October 04, 2010

Nobel season '10: Physiology or Medicine

Later today the Nobel committee at the Karolinska Institute will announce the winners of this year's Nobel prize in physiology or medicine. Last year I tipped my favourites to win and I was right. This year I've been a bit too busy to read up on the latest Nobel buzz so I don't want to offer a prediction. A personal favourite from previous years is the identification of the breast cancer early onset genes (BRCA) and Marie-Claire King, but it seems that most people are betting on stem cells or leptin this year.

The discovery of stem cells and the development of induced pluripotent stem cells from adult cells is indeed a worthy discovery and the names of Jame Till, Ernest McCulloch, John Gurdon and Shinya Yamanaka have been thrown around. The discovery of leptin and its effects on appetite regulation would be very exciting for our lab since we (I use "we" very loosely here) have done a lot of work on the Neuropeptide Y system, which is partly what leptin acts upon. In that field we have Douglas Coleman and Jeffrey Friedman who won this year's Lasker award for their discovery. I've also seen dendritic cells and Ralph Steinmann being thrown around among the potential winners, and there are of course old contenders such as nuclear receptors and Ronald Evans, Pierre Chambon and Elwood Jensen, or cell-membrane transportation and James Rothman and Randy Schekman among many others.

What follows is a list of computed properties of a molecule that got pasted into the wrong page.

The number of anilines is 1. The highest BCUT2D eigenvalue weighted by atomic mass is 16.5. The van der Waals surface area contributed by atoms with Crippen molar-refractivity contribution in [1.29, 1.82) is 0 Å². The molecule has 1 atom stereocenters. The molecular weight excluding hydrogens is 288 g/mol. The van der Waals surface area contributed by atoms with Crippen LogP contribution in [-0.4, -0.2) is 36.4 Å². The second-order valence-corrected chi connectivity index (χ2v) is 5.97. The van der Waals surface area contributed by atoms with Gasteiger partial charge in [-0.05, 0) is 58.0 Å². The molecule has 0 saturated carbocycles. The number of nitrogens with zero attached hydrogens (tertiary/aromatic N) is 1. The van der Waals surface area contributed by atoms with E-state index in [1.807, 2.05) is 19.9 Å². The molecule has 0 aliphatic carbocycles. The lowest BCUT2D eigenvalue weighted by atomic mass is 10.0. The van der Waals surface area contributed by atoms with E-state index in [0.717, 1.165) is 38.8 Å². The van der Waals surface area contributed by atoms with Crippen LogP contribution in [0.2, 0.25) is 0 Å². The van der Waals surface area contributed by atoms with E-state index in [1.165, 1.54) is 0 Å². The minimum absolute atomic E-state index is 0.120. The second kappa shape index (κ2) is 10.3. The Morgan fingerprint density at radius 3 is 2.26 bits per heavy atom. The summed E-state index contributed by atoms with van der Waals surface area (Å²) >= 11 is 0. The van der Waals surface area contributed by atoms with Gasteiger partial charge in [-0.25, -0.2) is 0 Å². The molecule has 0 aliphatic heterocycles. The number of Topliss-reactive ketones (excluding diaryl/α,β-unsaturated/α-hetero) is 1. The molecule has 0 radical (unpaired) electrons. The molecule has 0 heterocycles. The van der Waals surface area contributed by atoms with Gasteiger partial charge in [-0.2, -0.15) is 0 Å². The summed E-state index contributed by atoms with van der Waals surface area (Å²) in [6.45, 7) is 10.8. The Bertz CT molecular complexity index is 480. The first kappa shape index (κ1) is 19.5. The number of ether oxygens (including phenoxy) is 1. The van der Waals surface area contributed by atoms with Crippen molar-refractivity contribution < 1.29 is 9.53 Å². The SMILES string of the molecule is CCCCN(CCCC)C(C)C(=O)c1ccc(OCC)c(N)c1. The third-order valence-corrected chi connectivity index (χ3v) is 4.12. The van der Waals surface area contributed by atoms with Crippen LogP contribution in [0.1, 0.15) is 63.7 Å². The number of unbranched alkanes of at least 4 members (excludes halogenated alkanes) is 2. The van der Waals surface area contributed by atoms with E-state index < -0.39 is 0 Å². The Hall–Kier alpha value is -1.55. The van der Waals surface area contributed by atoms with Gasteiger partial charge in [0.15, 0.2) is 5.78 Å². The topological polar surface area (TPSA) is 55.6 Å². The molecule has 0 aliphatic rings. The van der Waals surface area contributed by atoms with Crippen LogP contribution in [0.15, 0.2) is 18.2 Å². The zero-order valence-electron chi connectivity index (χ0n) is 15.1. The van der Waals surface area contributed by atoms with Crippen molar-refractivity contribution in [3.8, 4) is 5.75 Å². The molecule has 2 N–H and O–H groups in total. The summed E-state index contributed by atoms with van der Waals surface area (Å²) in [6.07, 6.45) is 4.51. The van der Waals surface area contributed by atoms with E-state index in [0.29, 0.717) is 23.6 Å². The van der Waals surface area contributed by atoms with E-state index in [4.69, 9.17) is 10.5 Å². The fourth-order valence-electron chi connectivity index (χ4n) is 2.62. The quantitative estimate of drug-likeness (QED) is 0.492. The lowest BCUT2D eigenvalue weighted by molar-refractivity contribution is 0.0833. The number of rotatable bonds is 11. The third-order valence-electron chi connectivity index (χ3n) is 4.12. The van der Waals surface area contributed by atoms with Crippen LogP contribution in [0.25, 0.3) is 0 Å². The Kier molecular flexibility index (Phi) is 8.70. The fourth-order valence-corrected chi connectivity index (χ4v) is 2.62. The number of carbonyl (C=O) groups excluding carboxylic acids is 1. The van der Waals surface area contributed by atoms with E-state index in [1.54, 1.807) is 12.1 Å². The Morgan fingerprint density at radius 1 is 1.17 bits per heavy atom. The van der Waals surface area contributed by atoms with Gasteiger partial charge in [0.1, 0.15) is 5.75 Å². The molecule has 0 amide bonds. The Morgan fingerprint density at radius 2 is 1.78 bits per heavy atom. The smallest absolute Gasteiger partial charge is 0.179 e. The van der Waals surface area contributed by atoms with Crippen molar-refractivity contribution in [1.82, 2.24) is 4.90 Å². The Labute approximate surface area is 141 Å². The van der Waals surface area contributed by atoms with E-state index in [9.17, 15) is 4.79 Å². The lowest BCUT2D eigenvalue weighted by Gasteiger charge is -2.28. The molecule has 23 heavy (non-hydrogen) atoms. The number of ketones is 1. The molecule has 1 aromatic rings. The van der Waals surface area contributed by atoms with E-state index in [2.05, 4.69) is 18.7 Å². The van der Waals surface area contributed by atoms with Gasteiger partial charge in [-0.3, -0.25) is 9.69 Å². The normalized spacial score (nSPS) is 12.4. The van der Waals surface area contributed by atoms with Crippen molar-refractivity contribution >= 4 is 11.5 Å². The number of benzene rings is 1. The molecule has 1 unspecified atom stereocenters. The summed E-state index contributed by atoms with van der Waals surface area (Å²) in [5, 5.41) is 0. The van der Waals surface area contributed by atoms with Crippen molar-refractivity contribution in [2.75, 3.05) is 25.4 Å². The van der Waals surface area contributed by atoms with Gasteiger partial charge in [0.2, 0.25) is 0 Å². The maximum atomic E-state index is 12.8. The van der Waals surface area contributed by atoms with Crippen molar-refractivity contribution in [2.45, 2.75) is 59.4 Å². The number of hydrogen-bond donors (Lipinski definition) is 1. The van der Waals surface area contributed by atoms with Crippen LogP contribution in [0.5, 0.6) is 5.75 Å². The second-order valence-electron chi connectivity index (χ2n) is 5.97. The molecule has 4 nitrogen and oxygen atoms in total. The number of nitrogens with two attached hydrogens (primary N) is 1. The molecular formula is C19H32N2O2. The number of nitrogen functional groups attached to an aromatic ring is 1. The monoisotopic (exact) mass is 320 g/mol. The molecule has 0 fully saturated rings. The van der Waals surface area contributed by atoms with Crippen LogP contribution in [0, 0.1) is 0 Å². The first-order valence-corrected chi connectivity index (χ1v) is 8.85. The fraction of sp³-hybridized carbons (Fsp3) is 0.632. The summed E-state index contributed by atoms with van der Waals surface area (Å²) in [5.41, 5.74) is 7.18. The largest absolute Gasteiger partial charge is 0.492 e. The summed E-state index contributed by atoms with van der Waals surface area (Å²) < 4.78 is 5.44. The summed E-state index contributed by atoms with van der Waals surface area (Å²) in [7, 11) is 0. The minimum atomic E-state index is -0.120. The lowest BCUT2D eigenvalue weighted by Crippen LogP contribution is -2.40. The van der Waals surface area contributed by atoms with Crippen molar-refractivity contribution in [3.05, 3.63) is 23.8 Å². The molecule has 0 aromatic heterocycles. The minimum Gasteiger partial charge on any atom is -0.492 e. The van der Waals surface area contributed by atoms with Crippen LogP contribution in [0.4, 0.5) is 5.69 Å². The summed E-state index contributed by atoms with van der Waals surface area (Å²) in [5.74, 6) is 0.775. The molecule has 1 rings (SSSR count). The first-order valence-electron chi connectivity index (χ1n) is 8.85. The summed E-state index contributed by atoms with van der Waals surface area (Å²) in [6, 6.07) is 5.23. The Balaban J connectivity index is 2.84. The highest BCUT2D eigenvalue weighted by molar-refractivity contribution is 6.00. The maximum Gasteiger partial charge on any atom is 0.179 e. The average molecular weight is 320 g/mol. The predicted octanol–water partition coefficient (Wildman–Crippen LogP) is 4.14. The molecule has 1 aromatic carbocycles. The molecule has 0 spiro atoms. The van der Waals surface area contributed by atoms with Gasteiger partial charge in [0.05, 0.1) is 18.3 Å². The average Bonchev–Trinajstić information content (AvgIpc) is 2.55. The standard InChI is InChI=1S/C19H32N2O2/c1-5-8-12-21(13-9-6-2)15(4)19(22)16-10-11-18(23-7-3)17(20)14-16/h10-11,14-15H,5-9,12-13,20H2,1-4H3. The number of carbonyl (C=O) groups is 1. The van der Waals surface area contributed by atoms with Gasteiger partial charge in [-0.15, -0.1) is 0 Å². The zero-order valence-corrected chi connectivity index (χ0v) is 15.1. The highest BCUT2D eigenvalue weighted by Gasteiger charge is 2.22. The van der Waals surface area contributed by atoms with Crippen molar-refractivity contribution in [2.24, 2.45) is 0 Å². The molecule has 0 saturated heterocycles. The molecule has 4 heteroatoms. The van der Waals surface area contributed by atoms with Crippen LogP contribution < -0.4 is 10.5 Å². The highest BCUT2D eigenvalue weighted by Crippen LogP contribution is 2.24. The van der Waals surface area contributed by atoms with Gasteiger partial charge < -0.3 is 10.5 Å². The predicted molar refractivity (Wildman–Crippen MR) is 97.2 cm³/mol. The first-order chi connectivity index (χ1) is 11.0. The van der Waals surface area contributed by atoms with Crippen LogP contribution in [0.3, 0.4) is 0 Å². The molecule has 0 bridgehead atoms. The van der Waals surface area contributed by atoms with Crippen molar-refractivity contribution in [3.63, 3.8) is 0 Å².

Whoever wins it this year, I'm sure it will be for a discovery that has meant a lot for and is deeply embedded in basic biological science. It's a focus that is often lacking from the popular media reports on the Nobel prize, and it's basically the only reason I bother to write something about the prizes every year. Because no matter how technical the achievement or how important the application is for human health, most of the laureated discoveries have begun with someone studying a basic biological phenomenon and biology deserves to be lifted to the forefront.

You can see the official announcement right here on this handy widget supplied by nobelprize.org at 11.30 local time (9.30 GMT).

>>Update 11:35

It's just been announced that Robert Edwards is the sole recipient of the Nobel prize in physiology or medicine for his development of in vitro fertilization. His Wikipedia page was updated within seconds, which is just crazy.

I hadn't expected this one. Cool.

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